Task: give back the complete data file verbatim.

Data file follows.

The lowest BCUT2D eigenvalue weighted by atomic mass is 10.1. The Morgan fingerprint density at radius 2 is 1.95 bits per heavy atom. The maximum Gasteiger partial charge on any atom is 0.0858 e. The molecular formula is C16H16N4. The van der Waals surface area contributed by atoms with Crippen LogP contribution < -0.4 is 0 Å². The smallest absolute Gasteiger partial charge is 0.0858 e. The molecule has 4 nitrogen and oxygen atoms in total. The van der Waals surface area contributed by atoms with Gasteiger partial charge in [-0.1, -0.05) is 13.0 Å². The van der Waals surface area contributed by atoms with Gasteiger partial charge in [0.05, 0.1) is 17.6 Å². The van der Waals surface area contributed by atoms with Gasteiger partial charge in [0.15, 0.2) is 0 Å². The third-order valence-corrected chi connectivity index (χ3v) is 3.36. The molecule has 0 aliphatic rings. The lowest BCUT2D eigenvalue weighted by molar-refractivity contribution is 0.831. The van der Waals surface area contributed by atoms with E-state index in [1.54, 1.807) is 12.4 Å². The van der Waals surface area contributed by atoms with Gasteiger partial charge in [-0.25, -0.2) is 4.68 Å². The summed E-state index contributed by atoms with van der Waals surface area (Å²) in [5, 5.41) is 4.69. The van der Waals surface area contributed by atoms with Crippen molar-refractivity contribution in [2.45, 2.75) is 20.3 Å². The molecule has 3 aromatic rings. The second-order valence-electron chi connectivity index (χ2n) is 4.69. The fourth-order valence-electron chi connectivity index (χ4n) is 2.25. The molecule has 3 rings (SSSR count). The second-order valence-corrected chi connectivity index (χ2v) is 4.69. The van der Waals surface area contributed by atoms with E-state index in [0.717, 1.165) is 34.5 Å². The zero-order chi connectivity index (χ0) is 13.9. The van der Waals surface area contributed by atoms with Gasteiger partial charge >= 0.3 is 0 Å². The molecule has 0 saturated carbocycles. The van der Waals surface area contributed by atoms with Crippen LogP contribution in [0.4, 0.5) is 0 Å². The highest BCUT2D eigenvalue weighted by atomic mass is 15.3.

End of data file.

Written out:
The lowest BCUT2D eigenvalue weighted by atomic mass is 10.1. The Morgan fingerprint density at radius 2 is 1.95 bits per heavy atom. The maximum Gasteiger partial charge on any atom is 0.0858 e. The molecular formula is C16H16N4. The van der Waals surface area contributed by atoms with Crippen LogP contribution < -0.4 is 0 Å². The smallest absolute Gasteiger partial charge is 0.0858 e. The molecule has 4 nitrogen and oxygen atoms in total. The van der Waals surface area contributed by atoms with Gasteiger partial charge in [-0.1, -0.05) is 13.0 Å². The van der Waals surface area contributed by atoms with Gasteiger partial charge in [0.05, 0.1) is 17.6 Å². The van der Waals surface area contributed by atoms with Gasteiger partial charge in [0.15, 0.2) is 0 Å². The third-order valence-corrected chi connectivity index (χ3v) is 3.36. The molecule has 0 aliphatic rings. The lowest BCUT2D eigenvalue weighted by molar-refractivity contribution is 0.831. The van der Waals surface area contributed by atoms with E-state index in [1.54, 1.807) is 12.4 Å². The van der Waals surface area contributed by atoms with Gasteiger partial charge in [-0.25, -0.2) is 4.68 Å². The summed E-state index contributed by atoms with van der Waals surface area (Å²) in [5, 5.41) is 4.69. The van der Waals surface area contributed by atoms with Crippen molar-refractivity contribution in [2.45, 2.75) is 20.3 Å². The molecule has 3 aromatic rings. The second-order valence-electron chi connectivity index (χ2n) is 4.69. The fourth-order valence-electron chi connectivity index (χ4n) is 2.25. The molecule has 3 rings (SSSR count). The second-order valence-corrected chi connectivity index (χ2v) is 4.69. The van der Waals surface area contributed by atoms with E-state index in [0.717, 1.165) is 34.5 Å². The zero-order chi connectivity index (χ0) is 13.9. The van der Waals surface area contributed by atoms with Gasteiger partial charge >= 0.3 is 0 Å². The molecule has 0 saturated carbocycles. The van der Waals surface area contributed by atoms with Crippen LogP contribution in [0.4, 0.5) is 0 Å². The highest BCUT2D eigenvalue weighted by atomic mass is 15.3.